Walla Walla Public Schools has been my employment home for more than 20 years, the last five as chief financial officer. In my position, I manage our budget, which runs in excess of $60 million annually.
Bonds, taxes and funding for school district facilities are complicated issues and I hope I can answer some of the questions floating around our community regarding the bond election on Feb. 12 to remodel Walla Walla High School.
First, please remember that all numbers mentioned are estimates. Exact tax impacts are dependent on assessed value of property within the School District. Exact construction costs are dependent on the economy and cost of materials.
The total cost of this project is estimated to be $69.6 million. If the voters approve the construction project, local taxpayers will pay $48 million over 20 years. Taxpayers throughout Washington state will pay $21.6 million (about one-third of the project) through state matching funds. All state matching dollars received from the state will be used to pay for the Wa-Hi remodel project. If there is any money left over after the Wa-Hi remodel project, the funds will be used to reduce the debt ($48 million) that the local taxpayers are being asked to assume.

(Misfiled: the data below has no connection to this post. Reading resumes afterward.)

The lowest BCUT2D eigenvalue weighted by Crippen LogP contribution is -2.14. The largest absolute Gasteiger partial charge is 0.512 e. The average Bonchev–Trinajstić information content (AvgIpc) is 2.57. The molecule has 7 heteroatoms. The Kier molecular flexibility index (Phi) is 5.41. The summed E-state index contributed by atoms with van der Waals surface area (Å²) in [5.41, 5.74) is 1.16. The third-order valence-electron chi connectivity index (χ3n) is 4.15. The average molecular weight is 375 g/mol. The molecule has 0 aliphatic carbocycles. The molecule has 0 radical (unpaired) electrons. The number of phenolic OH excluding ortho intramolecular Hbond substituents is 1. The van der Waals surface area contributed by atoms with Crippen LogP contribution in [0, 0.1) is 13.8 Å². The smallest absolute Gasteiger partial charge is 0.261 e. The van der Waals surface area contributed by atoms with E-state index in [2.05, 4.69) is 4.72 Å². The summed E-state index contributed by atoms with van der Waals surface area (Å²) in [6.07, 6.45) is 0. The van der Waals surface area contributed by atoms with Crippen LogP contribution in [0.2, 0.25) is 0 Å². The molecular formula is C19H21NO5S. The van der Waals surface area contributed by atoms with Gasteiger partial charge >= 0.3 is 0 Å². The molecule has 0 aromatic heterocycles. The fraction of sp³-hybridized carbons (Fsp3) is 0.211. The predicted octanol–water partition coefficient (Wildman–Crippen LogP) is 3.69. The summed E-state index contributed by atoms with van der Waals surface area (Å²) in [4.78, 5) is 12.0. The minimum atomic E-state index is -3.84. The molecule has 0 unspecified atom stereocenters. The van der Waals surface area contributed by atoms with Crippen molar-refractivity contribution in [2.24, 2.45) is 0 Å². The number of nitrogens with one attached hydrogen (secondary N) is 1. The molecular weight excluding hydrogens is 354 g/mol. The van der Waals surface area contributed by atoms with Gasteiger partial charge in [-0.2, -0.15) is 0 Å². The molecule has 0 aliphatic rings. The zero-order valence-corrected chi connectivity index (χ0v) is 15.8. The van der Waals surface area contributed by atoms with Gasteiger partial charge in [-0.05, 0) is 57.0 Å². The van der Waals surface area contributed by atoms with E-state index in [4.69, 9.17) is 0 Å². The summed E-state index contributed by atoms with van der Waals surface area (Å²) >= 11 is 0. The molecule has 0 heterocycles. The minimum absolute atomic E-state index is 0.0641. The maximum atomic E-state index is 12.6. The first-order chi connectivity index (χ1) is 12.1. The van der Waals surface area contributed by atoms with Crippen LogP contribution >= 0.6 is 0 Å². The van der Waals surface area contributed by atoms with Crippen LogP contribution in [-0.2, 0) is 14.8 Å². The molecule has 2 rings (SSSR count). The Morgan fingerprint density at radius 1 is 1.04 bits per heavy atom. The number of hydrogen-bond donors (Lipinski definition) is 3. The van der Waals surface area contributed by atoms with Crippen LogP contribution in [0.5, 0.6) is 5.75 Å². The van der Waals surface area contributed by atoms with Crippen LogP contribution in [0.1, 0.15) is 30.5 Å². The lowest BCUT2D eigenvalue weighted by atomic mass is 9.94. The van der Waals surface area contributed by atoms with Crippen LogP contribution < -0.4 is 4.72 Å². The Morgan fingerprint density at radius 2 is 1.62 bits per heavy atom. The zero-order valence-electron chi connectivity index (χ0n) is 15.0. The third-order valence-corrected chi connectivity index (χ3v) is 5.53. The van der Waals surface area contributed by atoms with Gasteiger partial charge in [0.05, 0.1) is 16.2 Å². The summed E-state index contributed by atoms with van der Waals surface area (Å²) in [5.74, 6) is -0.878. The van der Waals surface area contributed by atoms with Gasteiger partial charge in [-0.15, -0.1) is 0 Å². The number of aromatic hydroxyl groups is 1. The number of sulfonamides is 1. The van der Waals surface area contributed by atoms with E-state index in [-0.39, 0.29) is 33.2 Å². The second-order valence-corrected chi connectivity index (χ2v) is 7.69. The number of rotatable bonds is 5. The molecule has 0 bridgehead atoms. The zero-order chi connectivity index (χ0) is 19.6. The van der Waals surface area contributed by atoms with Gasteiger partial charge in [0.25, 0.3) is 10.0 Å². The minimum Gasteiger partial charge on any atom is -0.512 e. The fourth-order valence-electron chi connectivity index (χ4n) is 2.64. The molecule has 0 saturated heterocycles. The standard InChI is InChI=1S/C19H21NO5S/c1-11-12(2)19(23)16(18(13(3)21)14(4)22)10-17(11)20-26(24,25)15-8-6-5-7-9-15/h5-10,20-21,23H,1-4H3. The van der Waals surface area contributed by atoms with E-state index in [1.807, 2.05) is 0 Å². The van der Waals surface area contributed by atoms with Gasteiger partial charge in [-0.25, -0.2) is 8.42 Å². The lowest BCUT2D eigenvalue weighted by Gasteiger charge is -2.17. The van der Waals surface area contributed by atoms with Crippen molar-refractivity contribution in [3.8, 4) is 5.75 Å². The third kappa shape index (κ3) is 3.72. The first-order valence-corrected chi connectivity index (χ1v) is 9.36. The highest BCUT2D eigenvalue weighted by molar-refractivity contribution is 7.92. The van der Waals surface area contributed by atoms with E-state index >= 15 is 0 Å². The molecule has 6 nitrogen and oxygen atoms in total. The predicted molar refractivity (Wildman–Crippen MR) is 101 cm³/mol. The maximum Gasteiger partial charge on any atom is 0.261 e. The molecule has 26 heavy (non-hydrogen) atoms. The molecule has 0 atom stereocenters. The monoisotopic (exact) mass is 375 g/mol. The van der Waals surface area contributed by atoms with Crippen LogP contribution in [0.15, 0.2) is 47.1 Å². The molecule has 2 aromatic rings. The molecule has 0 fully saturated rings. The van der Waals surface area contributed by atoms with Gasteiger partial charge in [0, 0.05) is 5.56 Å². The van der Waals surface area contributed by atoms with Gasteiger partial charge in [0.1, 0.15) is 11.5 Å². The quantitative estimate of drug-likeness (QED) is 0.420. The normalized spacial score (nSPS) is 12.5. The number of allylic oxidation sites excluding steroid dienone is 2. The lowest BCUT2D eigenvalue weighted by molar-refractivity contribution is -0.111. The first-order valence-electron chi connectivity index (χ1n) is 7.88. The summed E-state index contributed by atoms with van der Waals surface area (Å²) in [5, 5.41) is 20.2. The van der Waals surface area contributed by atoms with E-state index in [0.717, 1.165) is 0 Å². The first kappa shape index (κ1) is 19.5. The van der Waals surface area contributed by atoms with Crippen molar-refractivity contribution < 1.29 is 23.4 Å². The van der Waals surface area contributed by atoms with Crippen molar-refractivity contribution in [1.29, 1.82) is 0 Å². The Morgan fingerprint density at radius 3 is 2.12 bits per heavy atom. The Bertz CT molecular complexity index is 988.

Current low bond rates and construction costs have created an excellent bidding environment. The Edison Elementary project provided work for 10 local contractors. The recently passed College Place bond is estimated to cost College Place taxpayers an additional $2.70 per $1,000 of assessed valuation — I think an additional 68 cents per $1,000 is a pretty good bargain.
There are many good reasons to vote in favor of the Wa-Hi renovation — I hope I’ve added to them.